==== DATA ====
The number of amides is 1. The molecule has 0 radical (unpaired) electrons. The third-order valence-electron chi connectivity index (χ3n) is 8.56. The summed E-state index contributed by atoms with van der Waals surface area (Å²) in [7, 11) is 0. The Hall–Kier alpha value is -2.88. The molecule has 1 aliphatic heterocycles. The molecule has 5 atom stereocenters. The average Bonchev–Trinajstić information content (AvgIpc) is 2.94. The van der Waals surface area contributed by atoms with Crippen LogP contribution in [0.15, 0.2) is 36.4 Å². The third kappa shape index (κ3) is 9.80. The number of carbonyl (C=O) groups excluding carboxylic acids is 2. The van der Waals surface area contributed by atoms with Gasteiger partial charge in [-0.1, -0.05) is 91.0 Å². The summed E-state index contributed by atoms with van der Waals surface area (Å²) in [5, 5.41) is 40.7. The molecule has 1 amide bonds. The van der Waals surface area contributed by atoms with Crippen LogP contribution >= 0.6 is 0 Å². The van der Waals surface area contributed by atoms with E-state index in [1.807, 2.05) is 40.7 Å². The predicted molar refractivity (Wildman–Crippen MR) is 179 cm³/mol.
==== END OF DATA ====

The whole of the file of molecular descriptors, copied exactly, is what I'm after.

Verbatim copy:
The number of amides is 1. The molecule has 0 radical (unpaired) electrons. The third-order valence-electron chi connectivity index (χ3n) is 8.56. The summed E-state index contributed by atoms with van der Waals surface area (Å²) in [7, 11) is 0. The Hall–Kier alpha value is -2.88. The molecule has 1 aliphatic heterocycles. The molecule has 5 atom stereocenters. The average Bonchev–Trinajstić information content (AvgIpc) is 2.94. The van der Waals surface area contributed by atoms with Crippen LogP contribution in [0.15, 0.2) is 36.4 Å². The third kappa shape index (κ3) is 9.80. The number of carbonyl (C=O) groups excluding carboxylic acids is 2. The van der Waals surface area contributed by atoms with Gasteiger partial charge in [-0.1, -0.05) is 91.0 Å². The summed E-state index contributed by atoms with van der Waals surface area (Å²) in [5, 5.41) is 40.7. The molecule has 1 amide bonds. The van der Waals surface area contributed by atoms with Crippen LogP contribution >= 0.6 is 0 Å². The van der Waals surface area contributed by atoms with E-state index in [1.807, 2.05) is 40.7 Å². The predicted molar refractivity (Wildman–Crippen MR) is 179 cm³/mol.